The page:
14 April 2021
Reading time: 4 min (1063 words)
The World Health Organization’s new Global Diabetes Compact aims to bring a much-needed boost to efforts to prevent diabetes and bring treatment to all who need it ̶ 100 years after the discovery of insulin.
The Compact is being launched today at the Global Diabetes Summit, which is co-hosted by WHO and the Government of Canada, with the support of the University of Toronto. During the event, the President of Kenya will join the Prime Ministers of Fiji, Norway and Singapore; the WHO Global Ambassador for Noncommunicable Diseases and Injuries, Michael R. Bloomberg; and ministers of health from a number of countries as well as diabetes experts and people living with diabetes, to highlight the ways in which they will support this new collaborative effort. Other UN agencies, civil society partners and representatives of the private sector will also attend.
The risk of early death from diabetes is increasing
“The need to take urgent action on diabetes is clearer than ever,” said Dr Tedros Adhanom Ghebreyesus, Director-General of the World Health Organization. “The number of people with diabetes has quadrupled in the last 40 years. It is the only major noncommunicable disease for which the risk of dying early is going up, rather than down. And a high proportion of people who are severely ill in hospital with COVID-19 have diabetes. The Global Diabetes Compact will help to catalyze political commitment for action to increase the accessibility and affordability of life-saving medicines for diabetes and also for its prevention and diagnosis.”
“Canada has a proud history of diabetes research and innovation. From the discovery of insulin in 1921 to one hundred years later, we continue working to support people living with diabetes,” said the Honourable Patty Hajdu, Minister of Health, Canada. “But we cannot take on diabetes alone. We must each share knowledge and foster international collaboration to help people with diabetes live longer, healthier lives — in Canada and around the world.”
Urgent action needed on increasing access to affordable insulin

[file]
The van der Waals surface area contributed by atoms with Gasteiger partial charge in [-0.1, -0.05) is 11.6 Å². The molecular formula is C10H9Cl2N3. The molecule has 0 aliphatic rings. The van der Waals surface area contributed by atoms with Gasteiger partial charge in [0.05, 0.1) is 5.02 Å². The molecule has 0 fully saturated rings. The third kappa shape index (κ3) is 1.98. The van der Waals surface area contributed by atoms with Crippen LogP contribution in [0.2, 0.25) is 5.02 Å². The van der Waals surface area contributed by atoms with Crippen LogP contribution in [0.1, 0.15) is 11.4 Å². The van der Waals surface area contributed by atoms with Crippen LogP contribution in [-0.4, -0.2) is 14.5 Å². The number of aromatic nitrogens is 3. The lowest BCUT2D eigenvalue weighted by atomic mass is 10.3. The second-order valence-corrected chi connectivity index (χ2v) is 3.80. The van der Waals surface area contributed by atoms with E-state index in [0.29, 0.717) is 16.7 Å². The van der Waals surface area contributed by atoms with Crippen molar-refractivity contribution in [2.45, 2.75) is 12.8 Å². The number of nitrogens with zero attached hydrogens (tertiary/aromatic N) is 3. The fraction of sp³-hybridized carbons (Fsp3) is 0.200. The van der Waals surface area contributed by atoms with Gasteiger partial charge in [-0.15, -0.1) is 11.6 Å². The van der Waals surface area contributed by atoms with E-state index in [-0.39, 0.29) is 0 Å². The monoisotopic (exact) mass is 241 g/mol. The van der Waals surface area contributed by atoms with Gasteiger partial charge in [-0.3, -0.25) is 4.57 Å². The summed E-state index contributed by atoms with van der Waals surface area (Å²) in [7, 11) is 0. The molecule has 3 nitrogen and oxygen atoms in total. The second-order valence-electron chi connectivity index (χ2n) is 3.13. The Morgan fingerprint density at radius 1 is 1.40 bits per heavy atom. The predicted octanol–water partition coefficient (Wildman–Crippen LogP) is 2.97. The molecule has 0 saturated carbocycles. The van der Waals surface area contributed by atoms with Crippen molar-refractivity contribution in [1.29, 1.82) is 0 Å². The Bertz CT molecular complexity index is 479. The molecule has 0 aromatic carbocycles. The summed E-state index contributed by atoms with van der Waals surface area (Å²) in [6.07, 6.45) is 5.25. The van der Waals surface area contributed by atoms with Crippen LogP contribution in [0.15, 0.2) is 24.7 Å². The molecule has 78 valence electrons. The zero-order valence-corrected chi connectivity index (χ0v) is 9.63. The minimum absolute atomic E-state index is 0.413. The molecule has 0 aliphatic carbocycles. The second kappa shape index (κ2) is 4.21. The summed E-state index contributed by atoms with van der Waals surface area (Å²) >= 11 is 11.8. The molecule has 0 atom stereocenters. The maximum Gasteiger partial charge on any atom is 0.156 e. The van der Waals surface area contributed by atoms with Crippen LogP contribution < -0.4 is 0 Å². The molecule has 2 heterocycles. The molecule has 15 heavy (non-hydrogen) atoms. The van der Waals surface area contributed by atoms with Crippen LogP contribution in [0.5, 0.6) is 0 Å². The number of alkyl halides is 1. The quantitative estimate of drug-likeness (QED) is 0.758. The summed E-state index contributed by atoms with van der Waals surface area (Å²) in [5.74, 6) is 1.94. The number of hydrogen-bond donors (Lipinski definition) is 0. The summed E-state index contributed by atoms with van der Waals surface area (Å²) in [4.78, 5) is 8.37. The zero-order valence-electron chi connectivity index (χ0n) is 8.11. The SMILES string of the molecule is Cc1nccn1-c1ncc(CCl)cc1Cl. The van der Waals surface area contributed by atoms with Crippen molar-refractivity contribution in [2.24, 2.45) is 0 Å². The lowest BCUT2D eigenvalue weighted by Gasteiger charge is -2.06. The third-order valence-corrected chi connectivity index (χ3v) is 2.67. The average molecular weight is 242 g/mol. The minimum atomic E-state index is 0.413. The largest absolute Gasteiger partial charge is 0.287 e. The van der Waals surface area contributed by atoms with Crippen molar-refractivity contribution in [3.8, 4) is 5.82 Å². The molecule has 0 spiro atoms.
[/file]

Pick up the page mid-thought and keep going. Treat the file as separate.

One of the most urgent areas of work is to increase access to diabetes diagnostic tools and medicines, particularly insulin, in low- and middle-income countries.
The introduction of a pilot programme for WHO prequalification of insulin in 2019 has been an important step. Currently the insulin market is dominated by three companies. Prequalification of insulin produced by more manufacturers could help increase the availability of quality-assured insulin to countries that are currently not meeting demand. In addition, discussions are already underway with manufacturers of insulin and other diabetes medicines and diagnostic tools about avenues that could help meet demand at prices that countries can afford.
Insulin is not the only scarce commodity: many people struggle to obtain and afford blood glucose metres and test strips as well.
In addition, about half of all adults with type 2 diabetes remain undiagnosed and 50% of people with type 2 diabetes don’t get the insulin they need, placing them at avoidable risk of debilitating and irreversible complications such as early death, limb amputations and sight loss.
Innovation will be one of the core components of the Compact, with a focus on developing and evaluating low-cost technologies and digital solutions for diabetes care.
Global targets to be agreed on
The Compact will also focus on catalyzing progress by setting global coverage targets for diabetes care. A “global price tag” will quantify the costs and benefits of meeting these new targets. The Compact will also advocate for fulfilling the commitment made by governments to include diabetes prevention and treatment into primary health care and as part of universal health coverage packages.
“A key aim of the Global Diabetes Compact is to unite key stakeholders from the public and private sectors, and, critically, people who live with diabetes, around a common agenda, to generate new momentum and co-create solutions,” said Dr Bente Mikkelsen, Director of the Department of Noncommunicable Diseases at WHO. “The “all hands on deck” approach to the COVID-19 response is showing us what can be achieved when different sectors work together to find solutions to an urgent public health problem.”
People watching the Summit will hear from people living with diabetes from India, Lebanon, Singapore, the United Republic of Tanzania, the USA and Zimbabwe about the challenges they face in managing their diabetes and how these could be overcome. Part of the Summit has been co-designed with people who live with diabetes and will give them a global platform to explain what they are expecting from the Compact and how they would like to be involved in its further development and implementation.
“It is time to create momentum not just for living with diabetes, but thriving with it,” said Dr Apoorva Gomber, a diabetes advocate living with type 1 diabetes who is taking part in the Summit. “We must grab the opportunity of the Compact with both hands and use it to ensure that we can look back in a few years’ time and say that, finally, our countries are equipped to help people with diabetes live healthy and productive lives.”